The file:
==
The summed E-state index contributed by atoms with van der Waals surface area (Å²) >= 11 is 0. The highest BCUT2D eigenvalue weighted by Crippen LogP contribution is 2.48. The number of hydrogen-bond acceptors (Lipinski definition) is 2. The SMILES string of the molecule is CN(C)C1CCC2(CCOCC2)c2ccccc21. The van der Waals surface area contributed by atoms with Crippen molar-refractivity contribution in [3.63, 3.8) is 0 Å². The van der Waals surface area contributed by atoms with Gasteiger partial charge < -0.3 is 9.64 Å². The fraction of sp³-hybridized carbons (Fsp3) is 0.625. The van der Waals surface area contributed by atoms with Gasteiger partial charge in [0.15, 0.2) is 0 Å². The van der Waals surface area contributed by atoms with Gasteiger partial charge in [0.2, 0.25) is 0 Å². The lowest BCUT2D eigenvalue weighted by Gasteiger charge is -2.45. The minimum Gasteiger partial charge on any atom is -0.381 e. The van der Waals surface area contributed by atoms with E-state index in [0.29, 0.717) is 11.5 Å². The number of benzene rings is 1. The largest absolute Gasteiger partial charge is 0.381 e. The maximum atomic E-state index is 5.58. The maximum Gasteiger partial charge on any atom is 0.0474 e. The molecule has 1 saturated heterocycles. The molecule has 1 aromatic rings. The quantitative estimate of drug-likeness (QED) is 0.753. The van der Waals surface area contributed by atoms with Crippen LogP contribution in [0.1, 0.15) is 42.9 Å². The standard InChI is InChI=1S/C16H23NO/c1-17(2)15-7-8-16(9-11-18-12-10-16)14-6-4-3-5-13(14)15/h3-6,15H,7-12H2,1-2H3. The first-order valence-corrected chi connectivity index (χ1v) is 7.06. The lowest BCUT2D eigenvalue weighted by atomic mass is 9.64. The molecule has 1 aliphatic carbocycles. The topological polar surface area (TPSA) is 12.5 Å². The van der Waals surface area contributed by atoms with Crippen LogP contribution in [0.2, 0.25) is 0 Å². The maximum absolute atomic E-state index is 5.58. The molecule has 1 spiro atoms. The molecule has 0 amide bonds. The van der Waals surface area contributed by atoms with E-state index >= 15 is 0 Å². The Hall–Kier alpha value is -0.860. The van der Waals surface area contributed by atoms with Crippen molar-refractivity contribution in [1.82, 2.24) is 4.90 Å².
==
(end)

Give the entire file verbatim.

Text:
The summed E-state index contributed by atoms with van der Waals surface area (Å²) >= 11 is 0. The highest BCUT2D eigenvalue weighted by Crippen LogP contribution is 2.48. The number of hydrogen-bond acceptors (Lipinski definition) is 2. The SMILES string of the molecule is CN(C)C1CCC2(CCOCC2)c2ccccc21. The van der Waals surface area contributed by atoms with Crippen molar-refractivity contribution in [3.63, 3.8) is 0 Å². The van der Waals surface area contributed by atoms with Gasteiger partial charge < -0.3 is 9.64 Å². The fraction of sp³-hybridized carbons (Fsp3) is 0.625. The van der Waals surface area contributed by atoms with Gasteiger partial charge in [0.15, 0.2) is 0 Å². The van der Waals surface area contributed by atoms with Gasteiger partial charge in [0.2, 0.25) is 0 Å². The lowest BCUT2D eigenvalue weighted by Gasteiger charge is -2.45. The minimum Gasteiger partial charge on any atom is -0.381 e. The van der Waals surface area contributed by atoms with E-state index in [0.29, 0.717) is 11.5 Å². The number of benzene rings is 1. The largest absolute Gasteiger partial charge is 0.381 e. The maximum atomic E-state index is 5.58. The maximum Gasteiger partial charge on any atom is 0.0474 e. The molecule has 1 saturated heterocycles. The molecule has 1 aromatic rings. The quantitative estimate of drug-likeness (QED) is 0.753. The van der Waals surface area contributed by atoms with Crippen LogP contribution in [0.1, 0.15) is 42.9 Å². The standard InChI is InChI=1S/C16H23NO/c1-17(2)15-7-8-16(9-11-18-12-10-16)14-6-4-3-5-13(14)15/h3-6,15H,7-12H2,1-2H3. The first-order valence-corrected chi connectivity index (χ1v) is 7.06. The lowest BCUT2D eigenvalue weighted by atomic mass is 9.64. The molecule has 1 aliphatic carbocycles. The topological polar surface area (TPSA) is 12.5 Å². The van der Waals surface area contributed by atoms with Crippen LogP contribution in [0.2, 0.25) is 0 Å². The maximum absolute atomic E-state index is 5.58. The molecule has 1 spiro atoms. The molecule has 0 amide bonds. The van der Waals surface area contributed by atoms with E-state index >= 15 is 0 Å². The Hall–Kier alpha value is -0.860. The van der Waals surface area contributed by atoms with Crippen molar-refractivity contribution in [1.82, 2.24) is 4.90 Å².